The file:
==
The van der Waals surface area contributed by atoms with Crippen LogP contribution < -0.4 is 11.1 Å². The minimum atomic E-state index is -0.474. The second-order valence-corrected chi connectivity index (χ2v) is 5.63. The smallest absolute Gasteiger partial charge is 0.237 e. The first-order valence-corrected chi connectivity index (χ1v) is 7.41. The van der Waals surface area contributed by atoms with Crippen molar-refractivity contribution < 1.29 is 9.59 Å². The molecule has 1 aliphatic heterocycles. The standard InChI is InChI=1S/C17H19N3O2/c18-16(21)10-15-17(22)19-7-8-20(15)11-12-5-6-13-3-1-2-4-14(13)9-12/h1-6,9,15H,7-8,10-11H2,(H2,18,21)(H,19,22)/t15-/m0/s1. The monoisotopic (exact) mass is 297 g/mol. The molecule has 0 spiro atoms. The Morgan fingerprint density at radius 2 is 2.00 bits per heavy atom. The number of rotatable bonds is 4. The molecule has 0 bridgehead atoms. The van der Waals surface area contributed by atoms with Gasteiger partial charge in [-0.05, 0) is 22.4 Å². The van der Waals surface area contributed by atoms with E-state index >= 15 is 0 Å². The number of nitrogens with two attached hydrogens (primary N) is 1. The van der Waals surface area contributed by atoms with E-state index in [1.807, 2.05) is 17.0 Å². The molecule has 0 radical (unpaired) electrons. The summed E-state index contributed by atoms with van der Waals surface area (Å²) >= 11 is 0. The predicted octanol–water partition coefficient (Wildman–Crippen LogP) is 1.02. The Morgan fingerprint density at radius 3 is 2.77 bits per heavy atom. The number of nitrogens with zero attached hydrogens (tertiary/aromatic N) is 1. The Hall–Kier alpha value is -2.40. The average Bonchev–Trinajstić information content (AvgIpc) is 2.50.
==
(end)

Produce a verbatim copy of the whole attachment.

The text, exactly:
The van der Waals surface area contributed by atoms with Crippen LogP contribution < -0.4 is 11.1 Å². The minimum atomic E-state index is -0.474. The second-order valence-corrected chi connectivity index (χ2v) is 5.63. The smallest absolute Gasteiger partial charge is 0.237 e. The first-order valence-corrected chi connectivity index (χ1v) is 7.41. The van der Waals surface area contributed by atoms with Crippen molar-refractivity contribution < 1.29 is 9.59 Å². The molecule has 1 aliphatic heterocycles. The standard InChI is InChI=1S/C17H19N3O2/c18-16(21)10-15-17(22)19-7-8-20(15)11-12-5-6-13-3-1-2-4-14(13)9-12/h1-6,9,15H,7-8,10-11H2,(H2,18,21)(H,19,22)/t15-/m0/s1. The monoisotopic (exact) mass is 297 g/mol. The molecule has 0 spiro atoms. The Morgan fingerprint density at radius 2 is 2.00 bits per heavy atom. The number of rotatable bonds is 4. The molecule has 0 bridgehead atoms. The van der Waals surface area contributed by atoms with Gasteiger partial charge in [-0.05, 0) is 22.4 Å². The van der Waals surface area contributed by atoms with E-state index >= 15 is 0 Å². The number of nitrogens with two attached hydrogens (primary N) is 1. The van der Waals surface area contributed by atoms with E-state index in [1.807, 2.05) is 17.0 Å². The molecule has 0 radical (unpaired) electrons. The summed E-state index contributed by atoms with van der Waals surface area (Å²) >= 11 is 0. The predicted octanol–water partition coefficient (Wildman–Crippen LogP) is 1.02. The Morgan fingerprint density at radius 3 is 2.77 bits per heavy atom. The number of nitrogens with zero attached hydrogens (tertiary/aromatic N) is 1. The Hall–Kier alpha value is -2.40. The average Bonchev–Trinajstić information content (AvgIpc) is 2.50.